Employees at Wells Fargo have done a bad thing. Now, the question is who's to blame?
Last week, Wells Fargo made national headlines when it was revealed that employees have opened more than two million phony bank and credit card accounts since 2011. These accounts were opened in the names of actual customers without their consent in an effort by employees to achieve aggressive sales goals. Roughly 5,300 employees have been fired as a result.
John Stumpf, Wells Fargo's Chairman and CEO, wants to make it clear that this was the work of rogue employees. He's wrong. The fault lies squarely with Stumpf, his executive team, and the culture they've created.
More on that in a moment. For now, let's look at Stump's take that Wells Fargo had, and continues to have, a customer-focused culture. Here's a quote from the Wells Fargo website:
Stumpf sent a message to all Wells Fargo employees on September 8, the day news of the widespread fraud was breaking. He referenced the company's culture no less than four times, including this:
"Our entire culture is centered on doing what is right for our customers."
On September 13, Stumpf defended the culture in an interview with the Wall Street Journal and blamed employees for the massive fraud. "There was no incentive to do bad things."
That same day, the company's CFO, John Shrewsberry, told an audience at the Barclays 2016 Global Financial Services Conference, "It was really more at the lower end of the performance scale where people apparently were making bad choices to hang on to their job."
All of this follows a disturbing trend of corporate executives trying to blame their employees for widespread service failures.
The truth is that this epic fraud didn't occur despite the culture at Wells Fargo. It happened because of it. Here are just a few things to consider:
First, the numbers are staggering. I'm sure this type of activity happens at a low level in nearly every bank. But, 2 million phony accounts and 5,300 employees fired is an epic scale. Culture isn't defined by a slogan or what the CEO claims in an interview. It's defined by what people actually do. And, for the past five years, thousands of employees have been behaving badly.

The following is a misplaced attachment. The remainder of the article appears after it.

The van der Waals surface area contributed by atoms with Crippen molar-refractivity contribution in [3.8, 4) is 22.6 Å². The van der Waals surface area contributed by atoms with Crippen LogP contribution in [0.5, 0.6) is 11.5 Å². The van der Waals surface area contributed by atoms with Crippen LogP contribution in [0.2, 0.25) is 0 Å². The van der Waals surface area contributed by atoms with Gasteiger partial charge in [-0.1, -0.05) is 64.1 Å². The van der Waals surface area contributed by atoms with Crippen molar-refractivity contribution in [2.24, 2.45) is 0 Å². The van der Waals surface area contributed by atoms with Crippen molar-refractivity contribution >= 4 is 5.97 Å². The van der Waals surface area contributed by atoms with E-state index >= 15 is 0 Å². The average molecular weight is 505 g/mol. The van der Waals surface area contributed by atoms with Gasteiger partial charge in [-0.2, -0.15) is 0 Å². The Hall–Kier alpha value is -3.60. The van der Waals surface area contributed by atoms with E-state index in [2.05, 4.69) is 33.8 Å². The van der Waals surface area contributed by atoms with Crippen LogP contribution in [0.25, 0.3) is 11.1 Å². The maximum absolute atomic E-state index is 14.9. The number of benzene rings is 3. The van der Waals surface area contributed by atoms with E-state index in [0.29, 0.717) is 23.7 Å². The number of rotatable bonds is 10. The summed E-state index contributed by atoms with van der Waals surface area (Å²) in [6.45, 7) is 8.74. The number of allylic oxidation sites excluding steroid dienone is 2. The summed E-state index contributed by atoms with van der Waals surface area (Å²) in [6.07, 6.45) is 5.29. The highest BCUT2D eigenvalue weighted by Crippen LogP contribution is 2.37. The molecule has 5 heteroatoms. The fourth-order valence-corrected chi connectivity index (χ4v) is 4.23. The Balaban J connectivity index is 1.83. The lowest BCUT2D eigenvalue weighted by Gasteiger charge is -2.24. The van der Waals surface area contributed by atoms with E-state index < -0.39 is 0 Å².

Second, the timing looks bad. Here's a timeline that puts it into perspective:
- June 30: The company set aside $190 million for fines and customer remediation.
- July 12: Carrie Tolstedt, head of retail banking, announces her retirement.
- September 8: Wells Fargo reveals the settlement agreement.
- September 13: The company announced it will eliminate sales goals for retail employees, effective January 1, 2017.
It should be noted that Tolstedt supervised the 5,300 rogue employees. The 2 million phony accounts happened on her watch.
Publicly, Stumpf is backing Tolstedt. In a statement announcing her retirement, Stumpf gave her nothing but praise. “A trusted colleague and dear friend, Carrie Tolstedt has been one of our most valuable Wells Fargo leaders, a standard-bearer of our culture, a champion for our customers, and a role model for responsible, principled and inclusive leadership.”
Notice Stumpf mentioned culture. A culture where 2 million phony accounts are created without customers' consent. A culture where 5,300 employees are fired over a period of five years for this fraud.
Finally, there are the many comments from Wells Fargo employees describing an intense culture that pressured employees to cross the line. Here are just a few:
Julie Miller, a former Wells Fargo banker, told the Charlotte Observer, "It became a living nightmare. They almost doubled our goals and decreased our incentive pay. It drove me to drink."
Sabrina Bertrand, a former Wells Fargo banker, told CNNMoney, "I had managers in my face yelling at me. They wanted you to open up dual checking accounts for people that couldn't even manage their original checking account."
Back in 2013, former branch manager Rita Murillo described the retail banking culture to the Los Angeles Times. "We were constantly told we would end up working for McDonald's. If we did not make the sales quotas … we had to stay for what felt like after-school detention, or report to a call session on Saturdays." Murillo said she had to provide her bosses with hourly updates on her branch's progress towards sales quotas for opening accounts.
So, why would Stumpf defend his company's culture despite all this evidence to the contrary?
Just like their employees, Stumpf and other Wells Fargo executives have their own financial incentives to consider. Stumpf was paid $19.3 million last year. Shrewsberry, the CFO, was paid just over $9 million in 2015.
Fortune reported that Tolstedt is leaving the company with $124.6 million in stock, options, and restricted shares. Tolstedt would have had to give back at least $45 million if she had been fired instead of retiring.
That's lottery money. As in, buy your own island and a yacht to sail around it money.
In a world where people physically assault each other for free t-shirts at sporting events, it's easy to imagine what a corporate executive would do when crazy lottery money is on the line.